COVID cases, hospitalizations up despite vaccination rate

More than 66 million Americans are now fully vaccinated against COVID-19 — but cases and hospitalizations continue to climb, the Centers for Disease Control and Prevention warned.

As of Friday, more than 112 million people across the US — or 33.7 percent of the population — have received at least one vaccine dose, while 66.2 million people — or 19.9 percent of the population — have been fully inoculated, data from the CDC shows.

That means “more than one-quarter of all adult Americans that are now fully vaccinated,” White House coronavirus response coordinator Jeff Zients said during a virtual press briefing Friday.

But even as more and more Americans get jabbed, the pandemic still rages on.

The current seven-day average of new cases is up about 2 percent from the prior seven-day period — at over 64,000 per day, CDC director Dr. Rochelle Walensky said during the briefing.

People walk by a sign for both a Covid-19 testing clinic and a Covid vaccination location outside of a Brooklyn hospital on March, 29 2021.
People walk by a sign for both a COVID-19 testing clinic and a COVID vaccination location outside a Brooklyn hospital on March, 29 2021.
Spencer Platt/Getty Images

Roughly 74,860 new coronavirus cases were reported in the US on Thursday, she added.

COVID-19-related hospital admissions are rising even more rapidly.

The seven-day average of nationwide hospitalizations climbed to about 5,300 — an increase of about 7 percent from the previous seven-day period, CDC data shows.

“On the one hand we have so much reason for optimism and hope and more Americans are being vaccinated and protected from COVID-19,” Walensky said. “On the other hand, cases and emergency room visits are up.”

The CDC director explained that the rise in cases is being driven by younger adults, “most of whom have not yet been vaccinated.”

Upticks in infections have been also been “magnified in some regions of the country like in the Upper Midwest,” she added.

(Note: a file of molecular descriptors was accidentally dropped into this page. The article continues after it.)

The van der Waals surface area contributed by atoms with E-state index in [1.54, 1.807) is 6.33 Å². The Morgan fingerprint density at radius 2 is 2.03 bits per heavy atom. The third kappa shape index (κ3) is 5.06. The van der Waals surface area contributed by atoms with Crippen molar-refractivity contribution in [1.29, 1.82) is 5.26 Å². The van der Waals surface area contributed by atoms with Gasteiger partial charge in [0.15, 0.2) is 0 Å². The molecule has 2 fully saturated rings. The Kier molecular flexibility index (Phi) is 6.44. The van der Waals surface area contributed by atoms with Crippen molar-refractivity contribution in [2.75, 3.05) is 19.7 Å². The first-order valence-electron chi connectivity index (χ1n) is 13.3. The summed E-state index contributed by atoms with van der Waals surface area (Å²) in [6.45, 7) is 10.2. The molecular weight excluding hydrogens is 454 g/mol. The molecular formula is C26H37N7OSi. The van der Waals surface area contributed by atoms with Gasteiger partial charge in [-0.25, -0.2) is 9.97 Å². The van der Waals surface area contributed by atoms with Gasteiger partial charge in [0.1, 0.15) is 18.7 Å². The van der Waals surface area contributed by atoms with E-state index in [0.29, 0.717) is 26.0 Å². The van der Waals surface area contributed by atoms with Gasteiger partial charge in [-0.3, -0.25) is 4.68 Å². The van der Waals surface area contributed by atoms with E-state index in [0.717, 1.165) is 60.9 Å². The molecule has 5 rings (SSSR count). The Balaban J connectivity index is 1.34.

A nurse fills a syringe  with a dose of the Johnson & Johnson's one-dose COVID-19 vaccine on March 31, 2021 in Uniondale, New York.
A nurse fills a syringe with a dose of Johnson & Johnson’s one-dose COVID-19 vaccine on March 31, 2021, in Uniondale, New York.
Advertisement
Mary Altaffer/AP

In states like Michigan and Minnesota, there’s been an increasing number of virus cases linked to the highly contagious UK variant, known as B.1.1.7.

“Both of these states, there’s concerns about transmission in youth sports, both club sports as well as sports affiliated in schools,” Walensky explained.

A nurse gives a man a dose of Pfizer COVID-19 vaccine on Feb. 11, 2021 in Houston, Texas.
A nurse gives a man a dose of Pfizer COVID-19 vaccine on Feb. 11, 2021, in Houston, Texas.
Brett Coomer/Houston Chronicle via AP

“What’s happening in Minnesota and Michigan is similar to what we are seeing across the country — increasing reports of cases associated with youth sports.”

But, she added, “I want to be clear as cases increase in the community, we expect cases identified in schools will also increase. This is not necessarily indicative of school-based transmission.”

Meanwhile, on the vaccine front, the US is now averaging 3 million vaccinations per day, up from 2.9 million last week, Zients said.

A total of more than 28 million vaccine shots were delivered to states, tribes and territories through federal channels this week alone, he noted.

That’s “more than enough supply to maintain and increase our current seven-day average of 3 million shots per day,” Zients insisted.

Advertisement

But as a way to combat the unwelcome uptick in cases, the federal government will prioritize and boost resources to hard-hit states.

A woman enters the Javits Center on March 31, 2021 in New York, where vaccines are being administered.
A woman enters the Javits Center on March 31, 2021, in New York, where vaccines are being administered.
Corbis via Getty Images

The feds will work with states “to make sure they are using all of the doses they have received,” Zients said.

“Today millions of doses have been distributed, but have not yet been administered as shots in arms.”

A nurse inoculates a woman with the Johnson & Johnson's one-dose COVID-19 in Uniondale, New York on March 31, 2021.
A nurse inoculates a woman with Johnson & Johnson’s one-dose COVID-19 in Uniondale, New York, on March 31, 2021.
Mary Altaffer/AP

Additionally, the feds will “surge” personnel, including CDC response teams, to those states “to support vaccination efforts and get more shots in arms,” boost testing capacity, and offer more “therapeutics and treatments,” the White House coronavirus response coordinator said.

“We’re working to put this pandemic behind us as fast as we can,” said Zients. “All of us need to keep up our guard and finish this job.”

People walking in and out at a FEMA COVID-19 vaccination site at the Northwest Community Center in Orlando, Florida.
People walking in and out at a FEMA COVID-19 vaccination site at the Northwest Community Center in Orlando, Florida.
Paul Hennessy via Getty Images

COVID-19-related deaths in the US continue to decline, with a current seven-day average of 711, according to CDC data.

Advertisement